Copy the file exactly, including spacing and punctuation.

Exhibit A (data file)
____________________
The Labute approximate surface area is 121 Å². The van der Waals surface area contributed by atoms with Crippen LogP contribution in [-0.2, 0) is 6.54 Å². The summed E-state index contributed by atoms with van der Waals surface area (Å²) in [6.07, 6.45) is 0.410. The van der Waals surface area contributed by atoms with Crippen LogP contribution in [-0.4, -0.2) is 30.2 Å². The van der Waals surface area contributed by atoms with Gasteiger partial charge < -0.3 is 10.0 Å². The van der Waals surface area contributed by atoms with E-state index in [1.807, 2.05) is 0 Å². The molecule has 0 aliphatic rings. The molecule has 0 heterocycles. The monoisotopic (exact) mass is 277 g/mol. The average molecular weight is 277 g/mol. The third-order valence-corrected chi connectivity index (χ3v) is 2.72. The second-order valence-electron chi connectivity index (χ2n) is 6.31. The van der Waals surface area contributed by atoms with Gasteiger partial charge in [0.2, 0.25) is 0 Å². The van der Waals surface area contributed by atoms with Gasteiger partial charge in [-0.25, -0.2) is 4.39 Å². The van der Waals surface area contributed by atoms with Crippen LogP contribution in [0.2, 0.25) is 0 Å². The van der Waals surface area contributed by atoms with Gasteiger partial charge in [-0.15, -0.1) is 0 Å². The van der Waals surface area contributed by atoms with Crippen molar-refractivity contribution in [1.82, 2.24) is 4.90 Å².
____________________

The Labute approximate surface area is 121 Å². The van der Waals surface area contributed by atoms with Crippen LogP contribution in [-0.2, 0) is 6.54 Å². The summed E-state index contributed by atoms with van der Waals surface area (Å²) in [6.07, 6.45) is 0.410. The van der Waals surface area contributed by atoms with Crippen LogP contribution in [-0.4, -0.2) is 30.2 Å². The van der Waals surface area contributed by atoms with Gasteiger partial charge < -0.3 is 10.0 Å². The van der Waals surface area contributed by atoms with E-state index in [1.807, 2.05) is 0 Å². The molecule has 0 aliphatic rings. The molecule has 0 heterocycles. The monoisotopic (exact) mass is 277 g/mol. The average molecular weight is 277 g/mol. The third-order valence-corrected chi connectivity index (χ3v) is 2.72. The second-order valence-electron chi connectivity index (χ2n) is 6.31. The van der Waals surface area contributed by atoms with Gasteiger partial charge in [0.2, 0.25) is 0 Å². The van der Waals surface area contributed by atoms with Gasteiger partial charge in [-0.25, -0.2) is 4.39 Å². The van der Waals surface area contributed by atoms with Crippen LogP contribution in [0.2, 0.25) is 0 Å². The van der Waals surface area contributed by atoms with Gasteiger partial charge in [-0.15, -0.1) is 0 Å². The van der Waals surface area contributed by atoms with Crippen molar-refractivity contribution in [1.82, 2.24) is 4.90 Å².